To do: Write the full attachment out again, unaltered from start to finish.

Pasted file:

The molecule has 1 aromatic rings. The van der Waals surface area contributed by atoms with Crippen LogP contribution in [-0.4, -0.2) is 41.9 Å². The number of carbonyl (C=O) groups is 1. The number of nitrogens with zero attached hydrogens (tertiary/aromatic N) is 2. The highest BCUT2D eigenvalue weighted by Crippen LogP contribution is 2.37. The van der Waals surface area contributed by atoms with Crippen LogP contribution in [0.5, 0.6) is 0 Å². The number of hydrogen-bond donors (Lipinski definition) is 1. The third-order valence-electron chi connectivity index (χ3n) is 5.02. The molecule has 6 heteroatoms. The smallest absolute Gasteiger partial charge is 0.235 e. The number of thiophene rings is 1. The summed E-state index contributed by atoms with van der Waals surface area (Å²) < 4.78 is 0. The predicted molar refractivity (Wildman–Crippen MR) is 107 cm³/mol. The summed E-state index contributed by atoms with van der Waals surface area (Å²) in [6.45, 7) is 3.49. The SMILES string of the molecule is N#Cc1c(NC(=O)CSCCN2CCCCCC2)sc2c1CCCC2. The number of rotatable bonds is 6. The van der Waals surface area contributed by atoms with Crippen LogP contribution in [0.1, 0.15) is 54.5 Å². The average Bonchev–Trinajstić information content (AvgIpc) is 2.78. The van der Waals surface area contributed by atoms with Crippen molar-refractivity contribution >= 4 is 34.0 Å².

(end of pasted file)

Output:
The molecule has 1 aromatic rings. The van der Waals surface area contributed by atoms with Crippen LogP contribution in [-0.4, -0.2) is 41.9 Å². The number of carbonyl (C=O) groups is 1. The number of nitrogens with zero attached hydrogens (tertiary/aromatic N) is 2. The highest BCUT2D eigenvalue weighted by Crippen LogP contribution is 2.37. The van der Waals surface area contributed by atoms with Crippen LogP contribution in [0.5, 0.6) is 0 Å². The number of hydrogen-bond donors (Lipinski definition) is 1. The third-order valence-electron chi connectivity index (χ3n) is 5.02. The molecule has 6 heteroatoms. The smallest absolute Gasteiger partial charge is 0.235 e. The number of thiophene rings is 1. The summed E-state index contributed by atoms with van der Waals surface area (Å²) < 4.78 is 0. The predicted molar refractivity (Wildman–Crippen MR) is 107 cm³/mol. The summed E-state index contributed by atoms with van der Waals surface area (Å²) in [6.45, 7) is 3.49. The SMILES string of the molecule is N#Cc1c(NC(=O)CSCCN2CCCCCC2)sc2c1CCCC2. The number of rotatable bonds is 6. The van der Waals surface area contributed by atoms with Crippen LogP contribution in [0.1, 0.15) is 54.5 Å². The average Bonchev–Trinajstić information content (AvgIpc) is 2.78. The van der Waals surface area contributed by atoms with Crippen molar-refractivity contribution >= 4 is 34.0 Å².